ALUMINIUM smelting is sweaty work. Inside the Hawesville plant of Century, an American aluminium producer, it can get so hot that the workers lie outside in the blazing summer sun to cool off. Dennis Harbath, the plant manager, oversees operations. He is worried about the workers. “They have mental fatigue,” he says.
The source of the stress is a number scrawled on a wall in white chalk. That is the dollar price of a tonne of aluminium, set on the London Metal Exchange (LME). The workers keep track of it on their smartphones. Their wives ask about it, too. “It’s hard to stay on the LME rollercoaster when trying to support a family,” says one.
A few years ago, they weren’t particularly aware of the price, says Andy Meserve, the local union president. That changed after 2015, when the price plunged to below $1,500 per tonne, prompting Century to shut down 60% of the plant’s capacity and lay off hundreds of workers. The whole industry was affected. Of America’s five remaining aluminium smelters, only two are running at full capacity. There were 14 in 2011.
Dips and dives are always a feature of commodity markets. A fall in American primary production could be part of a long-term trend towards recycled aluminium. Coal powers aluminium production; workers complain of being strangled by environmental regulation. But Mr Harbath thinks something fishy is going on. Why, he asks, did his plant have to curtail capacity when its energy costs are lower than in China?
The Trump administration is suspicious, too. On April 26th it triggered an investigation into the aluminium industry to defend it against “unfair trade practices and other abuses”. A public hearing on June 22nd will give the industry the chance to air its grievances. (A similar investigation into steel is looming.)
There is some substance to the worries. The Chinese government doles out cheap loans to its industry, encouraging overcapacity. Its output has soared in recent years. Since China joined the World Trade Organisation (WTO) in 2001, its aluminium production has risen from 14% of the global total to 54% in 2016.
Its size gives it huge influence over the global price, which fell in 2015 when Chinese demand did not keep pace with its gargantuan supply. Exporting overcapacity makes for better domestic politics than cutting it, given the potential for job losses. Without production curbs, analysts at Bank of America Merrill Lynch predict the global aluminium market could be oversupplied by 8% by 2020.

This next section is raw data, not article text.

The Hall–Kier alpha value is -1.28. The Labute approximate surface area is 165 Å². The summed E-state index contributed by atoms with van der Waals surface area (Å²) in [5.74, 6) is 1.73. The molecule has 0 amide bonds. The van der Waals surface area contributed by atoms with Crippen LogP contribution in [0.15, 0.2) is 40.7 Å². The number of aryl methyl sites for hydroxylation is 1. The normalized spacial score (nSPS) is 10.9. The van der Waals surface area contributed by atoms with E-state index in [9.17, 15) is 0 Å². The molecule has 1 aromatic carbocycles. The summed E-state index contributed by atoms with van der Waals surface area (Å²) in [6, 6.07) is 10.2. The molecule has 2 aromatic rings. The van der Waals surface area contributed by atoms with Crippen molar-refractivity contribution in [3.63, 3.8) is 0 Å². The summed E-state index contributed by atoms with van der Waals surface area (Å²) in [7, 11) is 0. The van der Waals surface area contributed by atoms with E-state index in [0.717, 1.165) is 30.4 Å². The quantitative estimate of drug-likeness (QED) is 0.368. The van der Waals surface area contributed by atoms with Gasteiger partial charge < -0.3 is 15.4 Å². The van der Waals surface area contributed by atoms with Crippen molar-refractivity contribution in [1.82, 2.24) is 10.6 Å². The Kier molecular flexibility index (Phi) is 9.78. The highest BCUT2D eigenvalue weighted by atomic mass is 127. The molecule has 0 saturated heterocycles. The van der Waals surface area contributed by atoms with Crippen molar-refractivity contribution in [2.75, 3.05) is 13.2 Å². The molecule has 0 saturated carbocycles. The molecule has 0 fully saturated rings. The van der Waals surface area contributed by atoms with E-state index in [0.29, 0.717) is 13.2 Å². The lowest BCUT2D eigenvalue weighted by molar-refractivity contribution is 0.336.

The Trump administration is trying to seem tough. Its official investigation invokes Section 232 of the Trade Expansion Act of 1962, which allows the president to impose trade restrictions if he suspects imports are threatening national security. When workers at the Hawesville plant saw the news of Mr Trump’s investigation, the plant hummed with excitement. Perhaps the action would restore those lost jobs.
To them, the link between aluminium and national security seemed natural. Wilbur Ross, Mr Trump’s commerce secretary, mentioned that there was only one American smelter left that makes high-purity metal of the sort that the armed forces need. That one plant is in Hawesville; Messrs Harbath and Meserve both brim with pride when they describe their high-purity aluminium. A sliver of different metal the size of a child’s finger can throw off the blend of an aluminium pod with the capacity of a small swimming pool. “It’s as close as you can get to marrying art and science,” boasts Mr Harbath.
They worry that foreign competition is crushing the life out of American supply. Closed smelters take more than a year to restart, and few ever do. Of the workers laid off at the Hawesville plant in October 2015, 200 had stayed on a recall list, poised to come back if the plant returned to full capacity. Now there are only 112 on the list; 88 have drifted into retirement or other careers. Once there are no more American smelters left, the workers warn that foreigners will charge whatever they want.